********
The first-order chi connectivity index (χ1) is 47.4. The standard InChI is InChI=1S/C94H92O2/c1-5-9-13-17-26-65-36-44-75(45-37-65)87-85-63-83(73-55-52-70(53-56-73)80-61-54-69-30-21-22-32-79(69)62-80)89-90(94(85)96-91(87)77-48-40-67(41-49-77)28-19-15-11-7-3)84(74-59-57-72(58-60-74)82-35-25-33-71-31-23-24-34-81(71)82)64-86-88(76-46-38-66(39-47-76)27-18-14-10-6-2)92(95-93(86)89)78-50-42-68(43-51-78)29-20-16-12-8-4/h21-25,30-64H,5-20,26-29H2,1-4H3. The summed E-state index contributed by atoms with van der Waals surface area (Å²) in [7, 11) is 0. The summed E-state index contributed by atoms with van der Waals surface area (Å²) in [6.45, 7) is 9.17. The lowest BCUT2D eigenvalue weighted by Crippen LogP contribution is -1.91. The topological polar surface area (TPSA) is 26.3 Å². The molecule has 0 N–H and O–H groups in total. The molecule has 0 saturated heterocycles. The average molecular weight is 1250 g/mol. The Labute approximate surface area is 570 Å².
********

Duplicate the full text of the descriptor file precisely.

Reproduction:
The first-order chi connectivity index (χ1) is 47.4. The standard InChI is InChI=1S/C94H92O2/c1-5-9-13-17-26-65-36-44-75(45-37-65)87-85-63-83(73-55-52-70(53-56-73)80-61-54-69-30-21-22-32-79(69)62-80)89-90(94(85)96-91(87)77-48-40-67(41-49-77)28-19-15-11-7-3)84(74-59-57-72(58-60-74)82-35-25-33-71-31-23-24-34-81(71)82)64-86-88(76-46-38-66(39-47-76)27-18-14-10-6-2)92(95-93(86)89)78-50-42-68(43-51-78)29-20-16-12-8-4/h21-25,30-64H,5-20,26-29H2,1-4H3. The summed E-state index contributed by atoms with van der Waals surface area (Å²) in [7, 11) is 0. The summed E-state index contributed by atoms with van der Waals surface area (Å²) in [6.45, 7) is 9.17. The lowest BCUT2D eigenvalue weighted by Crippen LogP contribution is -1.91. The topological polar surface area (TPSA) is 26.3 Å². The molecule has 0 N–H and O–H groups in total. The molecule has 0 saturated heterocycles. The average molecular weight is 1250 g/mol. The Labute approximate surface area is 570 Å².